Who Invented Chicago Pizza?
Pizza really grew into an American food after World War II, when returning GI’s who had been to Naples wanted more. In the 1950’s, pizzerias started to spring up all over, opened by a new post-war influx of Italian immigrants and by ex-GI’s as well.
One of the non-Italian pizza entrepreneurs was
a man named Ike Sewell. Sewell was a native of Texas, living in Chicago, who credited himself
with inventing Chicago-style deep dish pizza for his restaurant, Pizzeria Uno, which opened in 1943. According to the Pizzeria Uno website,
“Ike figured that if you combined some of Italy’s old, authentic recipes with impressive quantities of the finest meats, fresh cheeses, ripe vegetables and flavorful spices, pizza would become a hearty meal. It was the start of an American tradition – the Chicago Deep Dish Pizza.”
* * *
Sounds like Sewell was a pizza genius, doesn’t it?
Actually, Ike Sewell wanted to open a Mexican restaurant, like the ones he knew growing up in Texas. But neither he nor his Italian partner, Ric Riccardo knew anything about Mexican food, and their attempt was disastrous.
It was Ric who wanted to do pizza and between the two, they came up with the hearty, casserole-like version of American pie known as Chicago pizza. Their success allowed them to open Pizzeria Due in 1955, and today there are over 200 Uno Chicago Grill restaurants.
You’ll find more about Uno Chicago Grill restaurants in our upcoming Pizza Franchises and Pizza Chains section.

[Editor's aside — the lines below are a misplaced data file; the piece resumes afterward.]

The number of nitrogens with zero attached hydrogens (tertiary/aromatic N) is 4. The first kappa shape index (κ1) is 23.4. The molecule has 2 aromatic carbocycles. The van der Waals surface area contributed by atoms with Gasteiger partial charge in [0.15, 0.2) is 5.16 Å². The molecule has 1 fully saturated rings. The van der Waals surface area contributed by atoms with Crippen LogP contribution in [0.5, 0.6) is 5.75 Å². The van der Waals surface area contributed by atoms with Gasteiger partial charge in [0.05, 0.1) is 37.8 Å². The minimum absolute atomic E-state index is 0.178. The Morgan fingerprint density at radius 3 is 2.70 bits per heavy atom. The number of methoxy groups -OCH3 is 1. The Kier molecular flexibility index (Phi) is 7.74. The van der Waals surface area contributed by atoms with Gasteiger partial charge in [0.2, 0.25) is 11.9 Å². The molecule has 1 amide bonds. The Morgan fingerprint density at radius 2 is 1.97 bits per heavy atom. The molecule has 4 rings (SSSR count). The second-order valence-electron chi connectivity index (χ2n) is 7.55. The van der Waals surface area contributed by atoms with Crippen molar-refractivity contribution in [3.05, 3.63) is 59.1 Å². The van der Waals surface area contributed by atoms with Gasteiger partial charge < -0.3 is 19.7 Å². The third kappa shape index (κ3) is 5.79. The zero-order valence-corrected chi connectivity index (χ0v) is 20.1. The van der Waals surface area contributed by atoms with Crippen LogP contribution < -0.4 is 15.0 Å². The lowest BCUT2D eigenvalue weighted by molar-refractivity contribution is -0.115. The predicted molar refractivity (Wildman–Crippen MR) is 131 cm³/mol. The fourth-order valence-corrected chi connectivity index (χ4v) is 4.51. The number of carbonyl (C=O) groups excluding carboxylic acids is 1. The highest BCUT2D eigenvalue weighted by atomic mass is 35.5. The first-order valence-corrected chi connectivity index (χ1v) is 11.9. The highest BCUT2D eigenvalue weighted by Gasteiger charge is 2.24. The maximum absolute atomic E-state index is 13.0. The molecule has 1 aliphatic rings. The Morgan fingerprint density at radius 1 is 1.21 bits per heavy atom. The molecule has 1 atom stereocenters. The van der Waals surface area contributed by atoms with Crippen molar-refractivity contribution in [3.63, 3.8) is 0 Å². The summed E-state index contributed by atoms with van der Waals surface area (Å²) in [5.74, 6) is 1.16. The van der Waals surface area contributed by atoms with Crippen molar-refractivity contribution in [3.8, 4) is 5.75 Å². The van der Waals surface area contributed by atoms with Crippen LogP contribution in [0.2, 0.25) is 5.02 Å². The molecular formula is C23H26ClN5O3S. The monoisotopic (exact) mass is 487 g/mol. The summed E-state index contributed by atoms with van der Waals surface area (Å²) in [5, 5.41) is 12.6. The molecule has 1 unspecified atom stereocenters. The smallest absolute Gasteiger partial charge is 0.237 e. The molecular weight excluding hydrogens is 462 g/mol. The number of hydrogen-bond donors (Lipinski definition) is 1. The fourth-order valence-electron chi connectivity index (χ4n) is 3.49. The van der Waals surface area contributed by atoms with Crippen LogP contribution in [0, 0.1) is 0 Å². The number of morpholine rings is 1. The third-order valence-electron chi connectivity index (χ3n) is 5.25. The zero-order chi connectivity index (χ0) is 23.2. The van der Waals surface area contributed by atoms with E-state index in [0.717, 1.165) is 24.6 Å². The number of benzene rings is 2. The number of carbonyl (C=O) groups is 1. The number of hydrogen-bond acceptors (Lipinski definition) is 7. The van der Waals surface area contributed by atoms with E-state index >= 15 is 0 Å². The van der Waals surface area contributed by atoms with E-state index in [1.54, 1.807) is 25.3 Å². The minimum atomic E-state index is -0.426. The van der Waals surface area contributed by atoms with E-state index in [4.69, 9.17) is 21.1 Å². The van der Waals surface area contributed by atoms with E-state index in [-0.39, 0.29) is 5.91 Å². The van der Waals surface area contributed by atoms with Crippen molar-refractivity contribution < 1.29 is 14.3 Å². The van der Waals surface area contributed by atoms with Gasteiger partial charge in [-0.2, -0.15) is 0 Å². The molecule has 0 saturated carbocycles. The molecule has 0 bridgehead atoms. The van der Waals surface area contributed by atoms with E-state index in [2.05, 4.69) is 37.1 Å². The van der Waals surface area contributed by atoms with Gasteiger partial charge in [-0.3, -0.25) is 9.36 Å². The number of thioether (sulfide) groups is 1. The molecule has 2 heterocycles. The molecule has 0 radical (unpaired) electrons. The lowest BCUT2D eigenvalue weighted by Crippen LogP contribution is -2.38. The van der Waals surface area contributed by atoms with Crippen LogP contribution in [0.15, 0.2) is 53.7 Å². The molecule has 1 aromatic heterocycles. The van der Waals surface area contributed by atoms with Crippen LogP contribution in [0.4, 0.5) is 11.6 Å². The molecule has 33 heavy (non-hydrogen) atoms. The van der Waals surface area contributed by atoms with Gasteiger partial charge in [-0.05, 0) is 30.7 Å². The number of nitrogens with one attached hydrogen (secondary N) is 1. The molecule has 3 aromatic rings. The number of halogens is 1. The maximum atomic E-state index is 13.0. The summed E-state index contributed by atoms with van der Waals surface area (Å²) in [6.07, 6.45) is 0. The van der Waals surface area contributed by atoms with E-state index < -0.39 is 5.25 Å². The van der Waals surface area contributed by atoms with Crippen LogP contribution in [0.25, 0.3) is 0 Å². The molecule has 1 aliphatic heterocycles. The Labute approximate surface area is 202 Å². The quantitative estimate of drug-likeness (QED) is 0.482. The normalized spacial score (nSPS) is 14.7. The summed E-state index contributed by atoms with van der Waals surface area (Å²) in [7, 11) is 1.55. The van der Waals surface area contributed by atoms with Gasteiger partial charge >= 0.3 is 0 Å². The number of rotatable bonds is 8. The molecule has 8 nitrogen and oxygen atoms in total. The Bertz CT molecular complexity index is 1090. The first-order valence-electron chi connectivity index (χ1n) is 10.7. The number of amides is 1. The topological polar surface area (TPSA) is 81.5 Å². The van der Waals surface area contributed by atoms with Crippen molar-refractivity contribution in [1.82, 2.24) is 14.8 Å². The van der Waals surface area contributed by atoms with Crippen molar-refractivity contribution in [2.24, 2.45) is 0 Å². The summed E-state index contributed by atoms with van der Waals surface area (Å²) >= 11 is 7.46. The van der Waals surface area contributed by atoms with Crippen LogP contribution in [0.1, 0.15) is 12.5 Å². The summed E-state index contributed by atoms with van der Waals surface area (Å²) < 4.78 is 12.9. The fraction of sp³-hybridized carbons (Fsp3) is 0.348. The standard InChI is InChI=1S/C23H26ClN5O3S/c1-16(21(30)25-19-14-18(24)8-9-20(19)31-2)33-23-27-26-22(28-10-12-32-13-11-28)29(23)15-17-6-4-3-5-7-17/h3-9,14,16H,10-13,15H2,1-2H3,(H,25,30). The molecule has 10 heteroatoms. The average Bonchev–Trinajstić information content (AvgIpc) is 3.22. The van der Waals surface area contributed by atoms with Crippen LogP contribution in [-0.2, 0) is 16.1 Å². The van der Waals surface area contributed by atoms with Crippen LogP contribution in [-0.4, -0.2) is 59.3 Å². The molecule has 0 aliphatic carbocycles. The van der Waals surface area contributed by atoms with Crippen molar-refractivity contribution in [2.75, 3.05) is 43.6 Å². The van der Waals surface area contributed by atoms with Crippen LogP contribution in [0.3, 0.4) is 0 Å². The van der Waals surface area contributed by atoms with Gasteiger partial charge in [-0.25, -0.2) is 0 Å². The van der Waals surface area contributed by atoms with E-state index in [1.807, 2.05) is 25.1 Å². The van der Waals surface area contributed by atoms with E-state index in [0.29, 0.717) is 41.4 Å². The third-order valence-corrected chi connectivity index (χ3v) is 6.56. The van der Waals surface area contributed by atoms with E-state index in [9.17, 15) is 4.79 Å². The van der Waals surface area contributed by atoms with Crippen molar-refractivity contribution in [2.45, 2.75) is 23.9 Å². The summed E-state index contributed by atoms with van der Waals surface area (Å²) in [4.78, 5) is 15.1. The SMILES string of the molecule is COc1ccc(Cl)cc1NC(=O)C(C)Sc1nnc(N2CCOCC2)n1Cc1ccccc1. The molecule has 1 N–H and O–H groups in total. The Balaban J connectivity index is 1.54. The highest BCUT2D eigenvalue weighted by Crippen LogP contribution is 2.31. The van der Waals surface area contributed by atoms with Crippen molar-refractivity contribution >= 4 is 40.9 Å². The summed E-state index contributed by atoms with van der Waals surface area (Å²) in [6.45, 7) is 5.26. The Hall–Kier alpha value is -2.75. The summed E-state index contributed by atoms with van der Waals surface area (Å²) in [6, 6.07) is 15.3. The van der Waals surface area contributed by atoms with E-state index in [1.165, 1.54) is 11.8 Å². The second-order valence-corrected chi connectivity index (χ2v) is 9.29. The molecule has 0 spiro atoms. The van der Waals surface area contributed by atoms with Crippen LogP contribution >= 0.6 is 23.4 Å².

Like Lombardi’s disciples in New York, the deep-dish pie became ubiquitous in Chicago through several Chicago pizza makers who left Uno. First was Uno‘s primary pizza chef, Alice Mae Redmond. It is said that Alice Mae was the one who developed Uno’s dough recipe. She left in the sixties, formed a partnership with three local businessmen, including cab drivers Fred Bartoli and Sam Levine, and opened Gino’s East. Gino’s has been through several changes in ownership but still uses the same recipe in its thirteen locations.
Rudy Malnati managed Uno for years, along with his son Lou. When Lou offered to buy a partnership for
himself and his father, Ike refused. Rudy stayed, Lou left to open Lou Malnati’s, which is today a very successful chain of pizzerias in the Chicago area – we (Lil and Cary), although die-hard New York pizza lovers, really enjoyed our first Lou Malnati’s pizza on a visit to the
We want to thank the authors of Everybody Loves Pizza, an informative and fun book, for teaching us a lot about Chicago pizza history.
Since this is a Chicago (Pizza) History page, here’s a picture of the last President of the United States to know anything about pizza ferociously biting into a slice of his hometown Chicago-style pizza:
You’ll find more about Chicago pizza soon in the forthcoming Types of Pizza section.